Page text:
Another interesting item that is left open by the Court’s decision is who is “the official of the United States charged with responsibility to act in the circumstances”? Cochise argued that the relator’s action should be barred because the relator was aware of the alleged wrongdoing more than three years before he filed his qui tam complaint. However, the Court strongly reaffirmed that relators simply are not responsible government officials under the limitations provision or any other provisions of the statute. The Court explained that a private relator is not an official of the United States “in the ordinary sense of that phrase” and “[m]ore fundamentally, private relators are not ‘charged with responsibility to act’ in the sense contemplated by §3731(b), as they are not required to investigate or prosecute a False Claims Act action.” Op. at 8-9. The commercial status of the relator remains legally recognized as distinct from the government’s status as the principal actor for the United States and this has significance for other compelling issues in FCA practice. Nonetheless, the Court declined to adopt the government’s position that “the official charged to act in the circumstances” refers solely to the Attorney General or his designee. The court stated that, regardless of “precisely which official or officials the statute is referring to,” the definite article “the” suggests that Congress did not intend for it to include private relators. As a result, the question remains open whether “the official” recognized in the statute includes other government actors, such as law enforcement agents, auditors or government contractors. This could result in significant discovery from the government about when government employees were aware or should have been aware of the alleged conduct, which may now have implications both for purposes of statutory tolling as well as addressing the materiality standard under Universal Health Serv. Inc. v. United States ex rel. Escobar. This could create additional incentives for the government to seek the dismissal of non-intervened qui tam actions based on the principles outlined in the Granston memo.
In practice, FCA procedural equity and equipoise remain a significant policy concern simply beyond the ambit of the Court. Cochise leaves open the possibility that a relator could become aware of conduct, but wait just less than 10 years, allowing potential damages to accumulate, before filing an action. While the Court may reference the concept of actions in a static sense, the government often intervenes with its own complaint that is dramatically different from the original relator complaint, sometimes creating the so-called partial intervention situation. In recent years, some relators have argued that they may pursue any declined allegations in their separate complaint on behalf of the government even when the government intervenes to take over the action. The Court’s significant explanation on the meaning of “action” in the statute should repel this unauthorized practice of trying to pursue piecemeal declined allegations in intervened cases. However, the longer limitations period certainly does not help the excessive seal duration issue where government intervention decisions may take years at great cost to parties who have been actually sued under seal. A longer limitations period with longer seal durations and partial interventions means FCA matters remain a long and costly slog. Given the 80% declination averages, the gross inefficiencies in the statute may be compelling for legislative review if the government does not judiciously seek to dismiss qui tam complaints brought by relators who have waited a significant period of time to file their actions.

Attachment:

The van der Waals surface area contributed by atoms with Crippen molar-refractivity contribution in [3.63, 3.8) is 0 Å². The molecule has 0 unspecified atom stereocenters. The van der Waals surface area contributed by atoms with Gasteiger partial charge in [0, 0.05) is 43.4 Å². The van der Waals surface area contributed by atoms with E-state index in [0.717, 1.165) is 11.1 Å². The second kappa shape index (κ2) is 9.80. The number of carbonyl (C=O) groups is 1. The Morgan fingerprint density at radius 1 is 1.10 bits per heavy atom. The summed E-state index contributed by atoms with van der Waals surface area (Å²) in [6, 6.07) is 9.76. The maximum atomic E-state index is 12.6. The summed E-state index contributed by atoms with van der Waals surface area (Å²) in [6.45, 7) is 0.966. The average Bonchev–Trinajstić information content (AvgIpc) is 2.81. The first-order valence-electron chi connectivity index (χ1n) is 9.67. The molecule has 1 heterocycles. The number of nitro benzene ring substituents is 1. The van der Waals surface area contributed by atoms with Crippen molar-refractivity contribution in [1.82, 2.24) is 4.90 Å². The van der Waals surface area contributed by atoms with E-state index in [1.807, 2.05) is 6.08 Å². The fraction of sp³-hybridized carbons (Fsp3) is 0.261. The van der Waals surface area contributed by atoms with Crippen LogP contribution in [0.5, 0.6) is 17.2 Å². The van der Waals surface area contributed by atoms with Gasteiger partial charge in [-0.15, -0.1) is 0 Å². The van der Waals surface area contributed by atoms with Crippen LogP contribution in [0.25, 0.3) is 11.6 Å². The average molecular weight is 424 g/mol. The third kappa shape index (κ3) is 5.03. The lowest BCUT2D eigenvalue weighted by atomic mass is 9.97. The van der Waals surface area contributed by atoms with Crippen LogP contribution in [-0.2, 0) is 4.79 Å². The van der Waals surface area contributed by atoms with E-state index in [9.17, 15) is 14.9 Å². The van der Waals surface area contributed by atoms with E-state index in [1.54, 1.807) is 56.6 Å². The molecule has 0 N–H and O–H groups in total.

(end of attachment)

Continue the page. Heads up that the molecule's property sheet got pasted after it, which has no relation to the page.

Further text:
If you have any questions or would like more information on the issues discussed in this LawFlash, please contact the authors of this alert, Katie McDermott, Matt Hogan, and Meredith Auten or any of the following Morgan Lewis lawyers:
Nathan J. Hochman
Nathan J. Andrisani
Meredith S. Auten
John C. Dodds
Lisa C. Dykstra
Rebecca J. Hillyer
Matthew J.D. Hogan
Ryan P. McCarthy
Zane David Memeger
John J. Pease, III
Kenneth A. Polite, Jr.
Margaret Erin Rodgers Schmidt
Shevon L. Scarafile
Brian W. Shaffer
Eric W. Sitarchuk